• Johnny Vegas

      That $13.5B investment is looking very very good; how you say?.

      1. Motorola is keeping MS and Apple tied up in court over patents it owes.
      ( Only thing saving them is the courts in their home states)



      2.Companies are thinking twice before they are coming after Android like they did prior to the patents.

      So yea, it's working very well; if we can get these Pay-off/Anti-capitalism Judges to do their jobs!.
      Marty K
    • Re: That $13.5B investment isnt looking so good right now.

      At close to a million dollars per patent, it might yet pay off as a savvy insurance policy.

      Well, you don't think Google bought Motorola as a going concern, did you?
  • 5"

    Do you think the aftermarket will focus on skinning it in silicone or will be testing the market with a man purse? I gave up cargo pockets years ago.
    • Samsung probably did their market research...

      ...with kangaroos.
    • 5"

      It's the same dimensions as the Galaxy S3 (except slimmer) just a bigger screen.
      Dave Heller
    • Exactly.

      When it takes real effort to squeeze a phone into my front pocket, I pick a different phone.

      Personally, I'm looking forward to clam shell two display phones where one display can be used as a keyboard when needed and as a second app display when not needed. A little thicker, I can handle, but a paperback sized phone is a bit much.
  • Why is the S4 a 5" screen?

    And the Apple iPhone 5 a 4" screen? It makes no sense what so ever in both cases.
    • Odd coincedences...

      of smartphone generations and screen sizes not progressing together. The S3 was just under 5 already. The only thing I dislike is they just had to go that extra bit to a full five inches when it really wasn't needed. Ticked off because I'm just 6 months in on a 2 year contract, one that I began with the S3. lol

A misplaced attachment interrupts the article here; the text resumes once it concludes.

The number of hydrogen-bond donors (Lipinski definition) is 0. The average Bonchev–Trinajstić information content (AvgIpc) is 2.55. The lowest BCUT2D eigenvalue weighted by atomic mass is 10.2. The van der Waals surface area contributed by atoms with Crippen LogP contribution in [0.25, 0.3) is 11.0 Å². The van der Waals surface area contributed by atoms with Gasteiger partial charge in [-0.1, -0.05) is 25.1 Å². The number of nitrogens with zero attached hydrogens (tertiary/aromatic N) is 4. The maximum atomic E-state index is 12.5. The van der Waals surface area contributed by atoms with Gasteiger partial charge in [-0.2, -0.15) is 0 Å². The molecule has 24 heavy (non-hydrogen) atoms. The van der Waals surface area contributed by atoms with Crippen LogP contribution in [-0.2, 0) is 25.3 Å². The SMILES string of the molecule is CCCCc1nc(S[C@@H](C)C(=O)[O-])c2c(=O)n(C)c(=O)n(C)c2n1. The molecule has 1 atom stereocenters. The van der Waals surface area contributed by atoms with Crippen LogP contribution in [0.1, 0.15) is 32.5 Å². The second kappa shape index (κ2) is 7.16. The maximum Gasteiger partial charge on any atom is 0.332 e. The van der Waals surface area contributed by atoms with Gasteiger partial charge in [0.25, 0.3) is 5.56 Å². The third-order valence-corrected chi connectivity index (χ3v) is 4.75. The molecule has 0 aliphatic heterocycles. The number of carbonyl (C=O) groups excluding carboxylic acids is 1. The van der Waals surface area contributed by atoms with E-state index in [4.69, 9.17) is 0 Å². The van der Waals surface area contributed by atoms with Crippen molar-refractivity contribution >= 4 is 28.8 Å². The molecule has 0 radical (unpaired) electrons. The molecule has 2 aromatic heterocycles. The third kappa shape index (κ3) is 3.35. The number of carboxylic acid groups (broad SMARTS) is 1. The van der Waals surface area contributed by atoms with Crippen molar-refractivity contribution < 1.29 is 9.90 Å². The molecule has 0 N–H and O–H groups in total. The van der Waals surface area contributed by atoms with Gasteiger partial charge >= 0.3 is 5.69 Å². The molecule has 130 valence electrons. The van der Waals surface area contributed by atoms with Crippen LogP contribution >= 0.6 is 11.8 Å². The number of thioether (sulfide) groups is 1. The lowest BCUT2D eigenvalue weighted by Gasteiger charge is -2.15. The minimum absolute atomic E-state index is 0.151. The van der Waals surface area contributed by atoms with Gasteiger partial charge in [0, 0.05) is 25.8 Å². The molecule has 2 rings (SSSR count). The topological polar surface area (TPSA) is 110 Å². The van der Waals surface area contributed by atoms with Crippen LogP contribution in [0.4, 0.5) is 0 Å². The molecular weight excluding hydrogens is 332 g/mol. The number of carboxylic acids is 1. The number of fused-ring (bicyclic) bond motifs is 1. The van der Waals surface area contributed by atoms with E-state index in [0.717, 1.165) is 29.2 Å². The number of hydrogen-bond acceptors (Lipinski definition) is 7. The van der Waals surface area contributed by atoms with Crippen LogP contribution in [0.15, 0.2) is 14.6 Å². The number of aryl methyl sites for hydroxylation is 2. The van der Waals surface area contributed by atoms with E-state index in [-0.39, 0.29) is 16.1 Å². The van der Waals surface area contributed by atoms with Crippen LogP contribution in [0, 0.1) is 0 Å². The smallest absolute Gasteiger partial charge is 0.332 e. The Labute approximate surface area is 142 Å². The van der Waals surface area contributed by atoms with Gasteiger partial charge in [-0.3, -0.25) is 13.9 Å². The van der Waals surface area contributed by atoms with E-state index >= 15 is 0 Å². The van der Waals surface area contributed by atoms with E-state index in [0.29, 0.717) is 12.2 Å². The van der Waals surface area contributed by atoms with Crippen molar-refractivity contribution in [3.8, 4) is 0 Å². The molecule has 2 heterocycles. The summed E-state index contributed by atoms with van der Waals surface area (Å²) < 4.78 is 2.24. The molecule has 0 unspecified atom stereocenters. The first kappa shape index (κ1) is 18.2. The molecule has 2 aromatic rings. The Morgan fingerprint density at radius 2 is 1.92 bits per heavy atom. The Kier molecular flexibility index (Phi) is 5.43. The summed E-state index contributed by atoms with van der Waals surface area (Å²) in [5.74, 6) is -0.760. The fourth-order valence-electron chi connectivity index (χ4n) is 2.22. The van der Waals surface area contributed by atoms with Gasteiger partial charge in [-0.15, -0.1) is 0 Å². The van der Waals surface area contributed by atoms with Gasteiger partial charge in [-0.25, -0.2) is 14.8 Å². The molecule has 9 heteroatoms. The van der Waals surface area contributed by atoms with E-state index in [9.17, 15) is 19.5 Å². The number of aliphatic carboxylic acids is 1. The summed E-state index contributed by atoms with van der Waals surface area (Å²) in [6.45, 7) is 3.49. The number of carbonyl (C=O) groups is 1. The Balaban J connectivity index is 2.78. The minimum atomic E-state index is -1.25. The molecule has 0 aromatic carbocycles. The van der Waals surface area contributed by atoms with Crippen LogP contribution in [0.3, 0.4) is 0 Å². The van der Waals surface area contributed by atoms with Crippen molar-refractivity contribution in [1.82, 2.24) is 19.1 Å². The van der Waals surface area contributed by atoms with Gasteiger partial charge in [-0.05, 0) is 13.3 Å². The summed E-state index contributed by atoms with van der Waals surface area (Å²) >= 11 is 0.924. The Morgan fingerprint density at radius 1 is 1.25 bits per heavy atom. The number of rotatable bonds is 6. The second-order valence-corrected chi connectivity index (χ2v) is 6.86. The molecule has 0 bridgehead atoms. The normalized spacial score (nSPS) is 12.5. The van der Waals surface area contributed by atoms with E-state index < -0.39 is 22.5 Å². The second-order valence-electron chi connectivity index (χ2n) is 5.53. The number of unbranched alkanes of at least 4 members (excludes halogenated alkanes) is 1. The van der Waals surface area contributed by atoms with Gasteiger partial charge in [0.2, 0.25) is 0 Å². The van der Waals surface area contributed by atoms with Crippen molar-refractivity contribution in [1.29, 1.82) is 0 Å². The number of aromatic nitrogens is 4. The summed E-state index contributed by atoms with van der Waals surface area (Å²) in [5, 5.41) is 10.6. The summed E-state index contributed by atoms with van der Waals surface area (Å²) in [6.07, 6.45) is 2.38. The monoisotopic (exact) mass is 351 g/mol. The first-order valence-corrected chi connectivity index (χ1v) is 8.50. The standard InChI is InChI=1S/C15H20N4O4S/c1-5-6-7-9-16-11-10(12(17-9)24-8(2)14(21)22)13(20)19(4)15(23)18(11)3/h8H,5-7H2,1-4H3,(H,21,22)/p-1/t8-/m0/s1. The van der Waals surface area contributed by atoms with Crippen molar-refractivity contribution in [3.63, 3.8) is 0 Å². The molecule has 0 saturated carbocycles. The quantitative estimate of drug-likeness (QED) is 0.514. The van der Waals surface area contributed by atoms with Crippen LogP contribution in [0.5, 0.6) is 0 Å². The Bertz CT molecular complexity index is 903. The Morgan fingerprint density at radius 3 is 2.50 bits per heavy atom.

• Your 2 year contract

        I'm sure your S3 will be fine for the next 2 years and you must have known that Samsung bring out a new phone every year. You could of waited for the S4 launch, but they don't want you to do that. They want you to desire it so much, that you have to have it right there and then. I still have a phone that does everything I want it to do. It makes calls, it's texts, it emails, it can translate, it takes decent pictures, it does Facebook and Twitter. It almost does everything any other smartphone will do. I wasn't suckered in to buying the latest phone, I'm not on a 2 year contract. I'm on an unlimited monthly sim only plan and I don't care if people call me a fan because it does all I ask of it and more. It's an iPhone 4S.
  • It's pretty...

    big! It's just about as big as JK Shin's head.
  • There Is More Innovation To Come

    Look at the Yotaphone and the NEC Medias W for two possible directions for the next step. Can't keep making screens bigger? How about two screens?

    Only Android makes it possible.
  • Enough?

    To me this looks like just a small incremental hardware release, like Samsung flagship phones generally are. There are very few meaningful software features and usually Samsung software stuff is bad and unpolished, and very slowly fixed. If there were not so huge third party developer armies behind these phones, they would be nothing special. Even the design is the same (as bad as it was).

    So long I waited for this device but what a waste...
    • Really?

      So you think Samsung design is bad, software bad & unpolished and flagship phones only get small incremental hardware releases but... you actually Waiting for this device. Are you really being honest?
  • Just gonna throw this out there...

    I pretty much never just use one hand for my phone, and I haven't since the move away from flip phones.

    My first 'smart' phone had a physical keyboard- two hands for everything but dialing.

    My first touch screen phone was an iPhone 3G, and it was most typically held in one hand and manipulated with the other.

    Why base phone design around what is likely a subset of a usage pattern?